Casino gaming issue not yet resolved: Matt's Memo

Governor Andrew Cuomo visited the Catskills and the Binghamton area today as a victory tour over the passage of Proposition One: Casino Gaming. He talked about the potential for jobs and increased revenue for the state and local governments. He did not spend much time talking about the resolution of Indian land claim issues that are part of the casino deal he struck in May.

Oneida Nation representative Ray Halbritter was the negotiator who cemented the Turning Stone Casino and Resort's rights to exclusive control over casino style gaming across a ten county Central New York region. One of those counties is Cayuga which happens to be home to the Cayuga Indian Nation.

In the weeks that followed the initial agreement the Cayugas commenced legal action claiming the deal violated its rights to negotiate its own Tribal-State compact. Today the federally recognized leader of the Cayugas issued a statement after a wide reaching Indian organization condemned the governors plan to strip away the Cayugas rights to a gaming agreement. "We are united on this important principle that each Indian nation has inherent sovereign rights, recognized by the Constitution and federal law," said Clinton Halftown. â??The governorâ??s plan is an unprecedented attempt by a state to ignore both this principle and the law.â??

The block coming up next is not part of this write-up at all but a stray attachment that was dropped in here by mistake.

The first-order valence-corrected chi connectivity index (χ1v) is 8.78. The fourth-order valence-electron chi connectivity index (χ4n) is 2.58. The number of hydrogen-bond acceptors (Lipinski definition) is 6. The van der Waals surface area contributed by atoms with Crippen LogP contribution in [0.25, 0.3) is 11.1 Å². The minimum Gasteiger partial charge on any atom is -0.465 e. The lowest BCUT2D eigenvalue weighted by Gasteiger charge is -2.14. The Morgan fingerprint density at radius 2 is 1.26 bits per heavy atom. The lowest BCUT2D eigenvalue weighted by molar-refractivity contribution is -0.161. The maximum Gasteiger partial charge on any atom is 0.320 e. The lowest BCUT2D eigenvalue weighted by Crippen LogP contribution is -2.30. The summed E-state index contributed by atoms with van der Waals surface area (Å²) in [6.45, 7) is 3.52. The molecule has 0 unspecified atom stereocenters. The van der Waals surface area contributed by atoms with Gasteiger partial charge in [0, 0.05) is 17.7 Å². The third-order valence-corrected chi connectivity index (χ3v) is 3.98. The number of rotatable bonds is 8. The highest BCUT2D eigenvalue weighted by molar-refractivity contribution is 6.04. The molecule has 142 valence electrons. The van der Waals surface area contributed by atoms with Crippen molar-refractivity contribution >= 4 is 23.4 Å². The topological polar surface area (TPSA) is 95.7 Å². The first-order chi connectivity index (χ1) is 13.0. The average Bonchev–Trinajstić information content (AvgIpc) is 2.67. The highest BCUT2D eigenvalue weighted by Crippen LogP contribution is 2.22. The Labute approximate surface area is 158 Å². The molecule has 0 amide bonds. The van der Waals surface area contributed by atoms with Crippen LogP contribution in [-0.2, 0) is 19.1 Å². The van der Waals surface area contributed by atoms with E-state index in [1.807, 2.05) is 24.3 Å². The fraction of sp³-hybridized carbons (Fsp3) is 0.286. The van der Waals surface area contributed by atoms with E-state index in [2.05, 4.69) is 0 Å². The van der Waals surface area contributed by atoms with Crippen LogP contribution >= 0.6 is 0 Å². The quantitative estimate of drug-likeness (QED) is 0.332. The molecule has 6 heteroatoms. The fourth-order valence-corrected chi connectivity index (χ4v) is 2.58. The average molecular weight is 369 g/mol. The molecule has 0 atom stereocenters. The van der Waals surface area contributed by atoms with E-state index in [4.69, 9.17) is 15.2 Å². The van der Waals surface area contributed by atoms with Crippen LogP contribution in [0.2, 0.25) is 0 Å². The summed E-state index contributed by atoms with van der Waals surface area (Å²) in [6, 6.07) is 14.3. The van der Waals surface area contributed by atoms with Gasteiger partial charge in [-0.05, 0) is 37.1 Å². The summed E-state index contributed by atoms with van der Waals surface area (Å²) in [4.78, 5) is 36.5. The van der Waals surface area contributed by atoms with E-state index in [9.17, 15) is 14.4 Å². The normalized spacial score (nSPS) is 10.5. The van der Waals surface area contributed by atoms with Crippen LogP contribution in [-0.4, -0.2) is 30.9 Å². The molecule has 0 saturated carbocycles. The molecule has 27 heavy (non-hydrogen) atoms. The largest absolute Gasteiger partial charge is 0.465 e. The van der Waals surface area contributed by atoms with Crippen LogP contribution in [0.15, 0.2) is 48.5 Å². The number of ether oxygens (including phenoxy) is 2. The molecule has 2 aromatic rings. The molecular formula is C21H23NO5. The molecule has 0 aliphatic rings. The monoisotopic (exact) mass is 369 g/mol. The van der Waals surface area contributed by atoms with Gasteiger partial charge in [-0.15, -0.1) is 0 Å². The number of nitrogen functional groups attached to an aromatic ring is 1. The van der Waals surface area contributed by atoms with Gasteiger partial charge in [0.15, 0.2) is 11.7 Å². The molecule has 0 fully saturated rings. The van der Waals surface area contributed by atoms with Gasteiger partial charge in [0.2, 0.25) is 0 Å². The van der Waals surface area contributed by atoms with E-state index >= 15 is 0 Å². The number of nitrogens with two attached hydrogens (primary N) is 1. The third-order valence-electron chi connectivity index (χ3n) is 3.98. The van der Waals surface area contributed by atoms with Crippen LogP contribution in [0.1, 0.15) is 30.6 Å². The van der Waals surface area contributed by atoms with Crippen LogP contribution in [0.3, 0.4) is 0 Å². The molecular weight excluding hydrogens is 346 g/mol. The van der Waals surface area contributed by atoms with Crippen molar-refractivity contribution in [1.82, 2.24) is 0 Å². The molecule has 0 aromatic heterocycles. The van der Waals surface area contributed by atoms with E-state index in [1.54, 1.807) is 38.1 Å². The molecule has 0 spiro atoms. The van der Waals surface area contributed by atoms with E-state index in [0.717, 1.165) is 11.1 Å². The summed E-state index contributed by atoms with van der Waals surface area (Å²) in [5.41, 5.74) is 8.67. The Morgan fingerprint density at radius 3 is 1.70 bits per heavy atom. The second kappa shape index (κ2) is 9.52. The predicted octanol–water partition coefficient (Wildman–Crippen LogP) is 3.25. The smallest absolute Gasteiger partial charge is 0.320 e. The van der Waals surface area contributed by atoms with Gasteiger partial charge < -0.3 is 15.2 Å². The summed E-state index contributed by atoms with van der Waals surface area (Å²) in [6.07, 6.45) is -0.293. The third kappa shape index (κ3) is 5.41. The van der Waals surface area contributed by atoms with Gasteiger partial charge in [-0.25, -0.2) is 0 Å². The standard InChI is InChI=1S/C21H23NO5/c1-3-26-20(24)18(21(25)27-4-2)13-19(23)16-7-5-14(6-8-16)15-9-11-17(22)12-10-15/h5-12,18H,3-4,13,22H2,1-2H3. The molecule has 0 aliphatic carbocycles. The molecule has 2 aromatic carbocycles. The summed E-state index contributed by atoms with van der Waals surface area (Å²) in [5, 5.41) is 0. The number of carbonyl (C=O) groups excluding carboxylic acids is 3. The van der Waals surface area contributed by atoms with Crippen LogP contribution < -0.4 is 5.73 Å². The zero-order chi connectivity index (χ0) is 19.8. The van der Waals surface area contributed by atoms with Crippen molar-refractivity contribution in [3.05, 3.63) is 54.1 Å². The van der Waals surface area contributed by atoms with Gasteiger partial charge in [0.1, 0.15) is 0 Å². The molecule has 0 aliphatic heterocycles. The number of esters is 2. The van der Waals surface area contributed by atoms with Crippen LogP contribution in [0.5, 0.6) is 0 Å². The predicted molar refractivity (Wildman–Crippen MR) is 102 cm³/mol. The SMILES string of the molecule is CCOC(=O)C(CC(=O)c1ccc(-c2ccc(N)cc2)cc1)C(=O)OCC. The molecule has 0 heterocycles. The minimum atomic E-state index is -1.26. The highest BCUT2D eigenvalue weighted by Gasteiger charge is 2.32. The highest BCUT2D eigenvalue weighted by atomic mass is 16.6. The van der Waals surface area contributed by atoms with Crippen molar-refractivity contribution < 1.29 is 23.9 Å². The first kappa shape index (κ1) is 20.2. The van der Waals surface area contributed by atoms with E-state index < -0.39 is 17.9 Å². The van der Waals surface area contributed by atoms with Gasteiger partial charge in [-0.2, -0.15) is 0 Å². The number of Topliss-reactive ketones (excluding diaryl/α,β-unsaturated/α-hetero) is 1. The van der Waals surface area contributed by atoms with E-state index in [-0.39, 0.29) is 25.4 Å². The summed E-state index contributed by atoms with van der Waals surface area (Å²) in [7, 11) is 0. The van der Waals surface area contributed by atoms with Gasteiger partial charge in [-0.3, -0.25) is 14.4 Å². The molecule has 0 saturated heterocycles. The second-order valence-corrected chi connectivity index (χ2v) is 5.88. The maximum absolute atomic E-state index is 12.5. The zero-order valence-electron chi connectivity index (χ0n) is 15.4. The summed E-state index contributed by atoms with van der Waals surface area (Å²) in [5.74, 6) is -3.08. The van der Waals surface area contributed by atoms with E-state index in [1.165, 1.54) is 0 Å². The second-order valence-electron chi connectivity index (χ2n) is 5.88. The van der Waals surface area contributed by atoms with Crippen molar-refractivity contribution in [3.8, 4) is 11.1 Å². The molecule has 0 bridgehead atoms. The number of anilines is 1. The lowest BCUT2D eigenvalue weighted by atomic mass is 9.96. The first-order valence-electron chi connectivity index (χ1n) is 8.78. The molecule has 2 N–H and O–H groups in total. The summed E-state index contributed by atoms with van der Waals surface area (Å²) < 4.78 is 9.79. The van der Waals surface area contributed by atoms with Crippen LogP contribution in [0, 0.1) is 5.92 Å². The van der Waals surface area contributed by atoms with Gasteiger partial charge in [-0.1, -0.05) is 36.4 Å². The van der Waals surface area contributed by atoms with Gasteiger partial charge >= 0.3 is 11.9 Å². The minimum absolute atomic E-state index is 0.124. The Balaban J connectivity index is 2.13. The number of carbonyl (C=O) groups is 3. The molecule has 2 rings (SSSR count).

It would be difficult to imagine how this Federal legal case could be more complicated. It began in 2008 with New York State filing suit because it was not happy with the Oneida Nation making a move to put its land into a federal trust that would keep it from being taxable or subject to state law in the future.

This suit

involved NY and the Oneidas, but also the Department of the Interior and the Department of Justice.

More than five years later the parties on opposite sides of the suit have reached an agreement, but players on the fringes of the case are not happy. That includes the Cayugas. In June, they requested to intervene in the land into trust suit.

In September the

Stockbridge-Munsee community

, Band of Mohicans also got involved. They cite late 18th century treaties that have not fully been litigated. If the Cuomo/Oneida Nation deal is approved the Stockbridge are concerned their Mohawk Valley acreage will be unjustly folded into Oneida lands which would be put into trust.

Even though the deal was signed, the legislature passed it and the voters approved it New York is not yet ready to hand out casino licenses. The Bureau of Indian Affairs still must approve the agreement and the U.S. District Court Northern District of New York must approve the May 2013 agreement and then dismiss New York's legal challenge of the land into trust for the Oneidas.

Unlike a good game of blackjack where winners and losers are obvious in a few hands - the only obvious winners in this land claim, casino deal are the attorneys who will continue to bill and brief for a long time to come.

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